When a distributor brings in a new range of clothing they get a complete set of pre-production samples in all the sizes and colour variations. These samples are as good as the finished, production articles but not for retail - they are to show the retailers so that they can place their orders. The samples cannot be sold in competition with the retailers as that would upset the retailers. Instead these items have to be sold through a different channel. TKMaxx are the specialists in being able to sell such collections of one-off samples. They buy entire sample sets and sell them as seen at considerable discount. Therefore, you will want to keep your eyes peeled for whomever your favourite cycling clothing is distributed by and work out whom they offload the sample collection to.

The major online specialist cycle retailers - 'Wiggle' and 'Chain Reaction Cycles' in the UK only have so much latitude in how far they can go on prices. They do get specialist rates from the distributors but if they go below an acceptable price then the distributor can threaten not to supply them. In practice this works.

The big online retailers have costs and problems of their own. They only compete on one thing - price. Postage is at a preferential rate to them but it still costs, particularly when you buy all three sizes and return the two that do not fit.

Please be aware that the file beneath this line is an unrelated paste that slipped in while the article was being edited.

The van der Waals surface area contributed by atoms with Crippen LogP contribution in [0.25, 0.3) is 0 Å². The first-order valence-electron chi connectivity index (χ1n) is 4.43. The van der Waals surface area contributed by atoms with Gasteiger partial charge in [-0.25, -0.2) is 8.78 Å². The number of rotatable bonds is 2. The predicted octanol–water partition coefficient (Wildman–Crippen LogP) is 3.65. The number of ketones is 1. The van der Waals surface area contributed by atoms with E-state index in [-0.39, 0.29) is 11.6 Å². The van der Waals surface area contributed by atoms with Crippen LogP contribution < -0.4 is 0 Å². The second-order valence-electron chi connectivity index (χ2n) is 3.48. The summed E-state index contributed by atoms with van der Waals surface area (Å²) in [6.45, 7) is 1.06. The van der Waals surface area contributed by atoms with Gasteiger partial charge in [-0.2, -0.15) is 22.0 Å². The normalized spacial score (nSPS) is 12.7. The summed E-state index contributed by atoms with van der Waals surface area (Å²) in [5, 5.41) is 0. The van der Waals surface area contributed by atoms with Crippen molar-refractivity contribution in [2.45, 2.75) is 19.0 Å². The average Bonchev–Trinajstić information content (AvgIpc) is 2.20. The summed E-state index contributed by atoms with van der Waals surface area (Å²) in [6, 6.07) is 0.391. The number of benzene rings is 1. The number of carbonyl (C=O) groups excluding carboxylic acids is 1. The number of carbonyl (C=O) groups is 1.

Their own-brand directly-sourced without distributor clothing range is also a bit naff - akin to 'Woolworths Winfield' rather than 'Adidas' genuine originals. This may not matter to you, but people do sneer, myself included. Nothing marks you out as a cheapskate in the cycling world more than own-brand clobber from offshore, online-only retailers.

Also in the retail channel are grey imports. This is where a specialist cycle shop - maybe only dealing in high-end road bikes and apparel - goes to somewhere else in the world to get their goodies, bypassing the distributor.

This presents an interesting situation when things go wrong as the grey importer does not have the security of having a distributor to return faulty goods to. The distributor will see returned items as 'fakes' and not have anything to do with them.

In the UK there is 'Lidl' - a German supermarket that does cycle clothing from time to time. Funnily enough I am wearing some of their £10 SPD shoes right now. You have to wait for them to get a batch of cycle gear in and then it is not really quite as good as the real stuff. Many synthetic fibres are really bad for holding the bacteria that give you body odour, and I suspect that the Lidl clothing is of this ilk.

Given the many ways that the whole thing works, I highly recommend buying from your local bike shop if they have taken the time and effort to put a range of clothing together for their customers to try and buy. This is not the chain where head office have to approve every penny, this is the proper local bike shop where the owner manager is out the back or helping a customer, Allen keys in hand.

If you are wanting a deal and don't mind colours and a bit of shop soiling do ask them what have they got out the back that is in your size and that they are desperate to get rid of. They are bound to have something and, so long as they are not going to lose money on the sale, i.e. trade-price + taxman, you can probably 'take it off their hands'. This will still help the shop with their weekly cashflow, you will get to test the fit before you buy and everyone should be happy.